The image of self-publishing

February 4, 2006

In the publishing world, self-publishing is pejoratively known as “vanity publishing”. In the past, a writer would only have a chance of being published if his/her book was commercially viable. Being chosen to be published was an honor, since a publisher was basically saying that it thought the work was good and would sell well. When those who weren’t chosen decided to pay to have their book published anyway, it was seen as vanity. I suspect that this stigma will disappear sometime in the future as more and more previously unknown writers produce quality material and become successful.


Self-publishing != print on demand

February 4, 2006

Many people are unfamiliar with the amazing tool that is and how it will really change the publishing industry. Lulu started from Bob Young from Redhad Linux. Apparently, he wrote a book that was published with a traditional publisher, and had a PILE of unsold books (enough to make a chair that he could sit on). He thought to himself, “there must be a better way” and founded

Lulu is a print-on-demand publisher. POD publishers use the latest printing technology to manufacture books one-at-a-time. Instead of needing to purchase 1,000 books and having to eat the cost of any unsold items, a POD publisher will only manufacture them as they are ordered. New printing technology has made this more cost effective than ever before. Note: It’s still not as cheap per item as a traditional publisher would be able to produce, but it allows the other 95% of the writers in the world to actually have a chance to sell books without borrowing a huge sum of money.

Bob Young describes Lulu as “a cross between Ebay and Amazon.” Most self-publishers charge authors hefty fees to publish their work. They make money from the author instead of the readers. Lulu charges no up-front fees and only takes a small amount of each sale. I guess, technically, Lulu is a self-publisher, but not all self-publishers are print-on-demand publishers. I’ll talk more about self-publishing and the image of self-publishing in a future post.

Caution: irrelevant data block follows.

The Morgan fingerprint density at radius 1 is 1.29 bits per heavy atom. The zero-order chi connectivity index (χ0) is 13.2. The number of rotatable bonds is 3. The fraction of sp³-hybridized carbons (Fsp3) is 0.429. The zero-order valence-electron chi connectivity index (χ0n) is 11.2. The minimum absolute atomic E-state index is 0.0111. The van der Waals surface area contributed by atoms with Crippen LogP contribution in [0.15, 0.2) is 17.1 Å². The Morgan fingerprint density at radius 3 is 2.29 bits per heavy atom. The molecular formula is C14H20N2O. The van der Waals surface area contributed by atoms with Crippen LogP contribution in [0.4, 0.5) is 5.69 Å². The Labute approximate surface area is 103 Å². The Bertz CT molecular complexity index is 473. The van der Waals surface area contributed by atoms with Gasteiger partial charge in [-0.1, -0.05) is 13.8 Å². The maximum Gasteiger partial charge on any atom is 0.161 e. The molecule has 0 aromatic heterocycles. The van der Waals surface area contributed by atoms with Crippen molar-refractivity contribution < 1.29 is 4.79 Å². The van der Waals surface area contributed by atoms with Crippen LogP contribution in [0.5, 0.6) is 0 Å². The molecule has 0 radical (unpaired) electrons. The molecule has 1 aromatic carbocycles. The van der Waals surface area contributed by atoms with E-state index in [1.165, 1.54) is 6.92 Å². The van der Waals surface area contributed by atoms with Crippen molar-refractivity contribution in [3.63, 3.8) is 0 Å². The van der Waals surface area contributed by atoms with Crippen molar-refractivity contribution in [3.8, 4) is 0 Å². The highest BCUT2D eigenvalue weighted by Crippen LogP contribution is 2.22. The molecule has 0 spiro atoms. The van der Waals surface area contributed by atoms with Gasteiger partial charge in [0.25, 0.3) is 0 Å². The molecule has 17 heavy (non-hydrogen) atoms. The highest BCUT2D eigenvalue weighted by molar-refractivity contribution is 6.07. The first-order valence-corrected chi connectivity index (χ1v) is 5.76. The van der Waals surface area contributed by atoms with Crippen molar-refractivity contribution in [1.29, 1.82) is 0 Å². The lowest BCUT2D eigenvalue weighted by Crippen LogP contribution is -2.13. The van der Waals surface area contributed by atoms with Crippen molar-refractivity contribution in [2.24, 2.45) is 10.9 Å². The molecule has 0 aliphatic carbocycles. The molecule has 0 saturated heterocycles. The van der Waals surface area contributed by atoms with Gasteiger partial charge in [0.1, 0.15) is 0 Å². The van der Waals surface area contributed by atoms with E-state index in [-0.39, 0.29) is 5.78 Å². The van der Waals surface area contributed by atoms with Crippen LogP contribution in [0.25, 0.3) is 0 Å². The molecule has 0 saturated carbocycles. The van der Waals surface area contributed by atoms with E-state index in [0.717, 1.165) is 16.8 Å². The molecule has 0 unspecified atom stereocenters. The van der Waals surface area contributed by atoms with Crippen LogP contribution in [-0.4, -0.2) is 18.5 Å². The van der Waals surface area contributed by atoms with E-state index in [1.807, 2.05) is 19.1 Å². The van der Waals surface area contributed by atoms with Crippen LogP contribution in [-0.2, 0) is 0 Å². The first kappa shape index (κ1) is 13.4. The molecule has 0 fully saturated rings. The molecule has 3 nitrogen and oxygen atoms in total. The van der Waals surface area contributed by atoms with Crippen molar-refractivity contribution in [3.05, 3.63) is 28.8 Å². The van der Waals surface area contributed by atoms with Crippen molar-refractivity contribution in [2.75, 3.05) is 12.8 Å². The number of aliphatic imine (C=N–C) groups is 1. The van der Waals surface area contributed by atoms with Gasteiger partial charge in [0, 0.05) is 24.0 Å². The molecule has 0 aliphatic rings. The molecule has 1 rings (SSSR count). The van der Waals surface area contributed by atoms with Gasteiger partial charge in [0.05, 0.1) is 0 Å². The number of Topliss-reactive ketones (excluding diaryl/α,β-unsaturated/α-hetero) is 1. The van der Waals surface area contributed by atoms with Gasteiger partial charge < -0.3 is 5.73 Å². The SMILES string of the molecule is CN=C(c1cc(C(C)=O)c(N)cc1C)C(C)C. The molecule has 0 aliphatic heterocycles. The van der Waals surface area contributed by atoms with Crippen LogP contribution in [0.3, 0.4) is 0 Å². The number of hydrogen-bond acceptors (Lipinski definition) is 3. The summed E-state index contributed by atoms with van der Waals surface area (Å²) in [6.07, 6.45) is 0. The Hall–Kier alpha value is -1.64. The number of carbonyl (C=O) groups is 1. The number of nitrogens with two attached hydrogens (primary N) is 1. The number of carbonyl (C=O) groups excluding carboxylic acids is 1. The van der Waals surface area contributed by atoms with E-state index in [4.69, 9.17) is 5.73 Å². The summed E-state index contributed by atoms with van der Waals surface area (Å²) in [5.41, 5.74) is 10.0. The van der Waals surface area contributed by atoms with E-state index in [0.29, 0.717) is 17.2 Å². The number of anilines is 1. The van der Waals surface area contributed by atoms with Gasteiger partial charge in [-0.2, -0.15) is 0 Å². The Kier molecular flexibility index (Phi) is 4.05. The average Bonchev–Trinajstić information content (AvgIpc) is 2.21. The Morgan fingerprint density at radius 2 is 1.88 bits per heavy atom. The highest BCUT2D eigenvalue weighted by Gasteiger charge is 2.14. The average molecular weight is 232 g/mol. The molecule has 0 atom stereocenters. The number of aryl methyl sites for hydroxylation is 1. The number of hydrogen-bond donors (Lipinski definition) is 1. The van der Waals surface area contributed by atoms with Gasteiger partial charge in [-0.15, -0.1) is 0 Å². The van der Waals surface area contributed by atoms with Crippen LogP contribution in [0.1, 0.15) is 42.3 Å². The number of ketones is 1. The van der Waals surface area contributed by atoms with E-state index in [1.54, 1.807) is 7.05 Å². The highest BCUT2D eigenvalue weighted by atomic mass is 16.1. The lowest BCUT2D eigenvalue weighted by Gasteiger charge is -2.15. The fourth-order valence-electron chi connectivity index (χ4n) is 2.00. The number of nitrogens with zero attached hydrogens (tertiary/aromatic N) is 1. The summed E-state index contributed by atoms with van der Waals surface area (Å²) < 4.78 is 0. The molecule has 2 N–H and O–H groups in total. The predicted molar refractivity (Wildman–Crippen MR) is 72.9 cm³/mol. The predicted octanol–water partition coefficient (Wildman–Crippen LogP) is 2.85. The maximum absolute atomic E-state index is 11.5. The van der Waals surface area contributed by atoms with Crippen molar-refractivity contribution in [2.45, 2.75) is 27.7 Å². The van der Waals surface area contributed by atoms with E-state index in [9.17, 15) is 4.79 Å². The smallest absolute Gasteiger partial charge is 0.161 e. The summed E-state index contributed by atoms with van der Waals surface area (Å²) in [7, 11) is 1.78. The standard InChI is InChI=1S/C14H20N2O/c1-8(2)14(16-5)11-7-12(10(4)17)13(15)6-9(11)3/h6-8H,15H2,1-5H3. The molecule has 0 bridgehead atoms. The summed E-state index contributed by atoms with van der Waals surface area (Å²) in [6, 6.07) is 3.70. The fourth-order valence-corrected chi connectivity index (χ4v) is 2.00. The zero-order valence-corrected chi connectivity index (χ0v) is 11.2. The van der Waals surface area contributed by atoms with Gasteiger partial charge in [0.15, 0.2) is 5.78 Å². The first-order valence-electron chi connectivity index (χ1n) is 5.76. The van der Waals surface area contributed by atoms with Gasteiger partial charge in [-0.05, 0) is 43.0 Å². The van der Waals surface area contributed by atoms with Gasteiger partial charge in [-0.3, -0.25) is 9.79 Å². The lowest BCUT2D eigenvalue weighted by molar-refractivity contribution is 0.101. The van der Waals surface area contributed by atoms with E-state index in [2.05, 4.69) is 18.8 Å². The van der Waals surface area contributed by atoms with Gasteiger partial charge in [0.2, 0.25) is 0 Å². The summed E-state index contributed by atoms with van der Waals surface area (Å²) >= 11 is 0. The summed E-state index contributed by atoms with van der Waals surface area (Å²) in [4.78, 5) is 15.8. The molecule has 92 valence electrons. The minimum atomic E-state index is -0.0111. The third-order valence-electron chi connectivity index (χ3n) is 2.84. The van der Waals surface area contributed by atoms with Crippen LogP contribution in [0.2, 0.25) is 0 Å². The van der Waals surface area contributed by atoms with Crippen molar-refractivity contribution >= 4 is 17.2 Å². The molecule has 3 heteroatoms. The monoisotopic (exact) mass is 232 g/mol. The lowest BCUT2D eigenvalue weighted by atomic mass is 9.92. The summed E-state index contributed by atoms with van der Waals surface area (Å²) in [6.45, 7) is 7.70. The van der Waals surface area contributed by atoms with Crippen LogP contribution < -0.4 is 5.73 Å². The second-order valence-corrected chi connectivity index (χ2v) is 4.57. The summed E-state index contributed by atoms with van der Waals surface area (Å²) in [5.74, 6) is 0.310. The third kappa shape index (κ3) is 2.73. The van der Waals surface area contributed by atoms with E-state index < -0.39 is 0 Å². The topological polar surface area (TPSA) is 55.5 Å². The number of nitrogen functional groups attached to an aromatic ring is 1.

Disadvantages of traditional publishing model

February 1, 2006

The traditional publishing model as it has existed for a long time has several disadvantages.

First, publishers have too much control of published content. There are many books that should be published and could be commercially successful, but for whatever reason are rejected by publishers.

Second, the large publisher model does not address the needs of smaller markets. If your book is only going to sell 1,000 copies, it’s simply not worth the time of a large publisher.

Third, in the end, the person who bears the most risk is the one who most profits, and in the large publisher model, this is the publisher–not the author. As I’ve learned more about business, I appreciate this and actually value this. Risk and reward are indivisible. I am excited to be living in a time when as a writer, I have a chance to bear the risk and reap the reward.

Frans Bouma’s review of my book

January 26, 2006

I couldn’t have asked for a better review! It’s an honor to have someone of his ability read and recommend it.

My first book now on

January 26, 2006

Today I start on a new adventure in my life. I’m self-publishing a book about programming. The title of the book is Rapid C# Windows Development: Visual Studio 2005, SQL Server 2005, and LLBLGen Pro. Hopefully, it will fill a void in good documentation. Many developers use tools like code generators to reduce the amount of time it takes to code a project. Many of these tools have steep learning curves, and especially as a beginner, it’s hard to get started.

This is also an experiment to see if technical writing is a viable side business for me. I have more graphic design experience than programming experience, so being able to design the cover, create the infographics, and layout the text is fun for me. I have no idea what to expect! In future posts I’ll talk about why I went with Lulu, and go into more detail about each step in the process.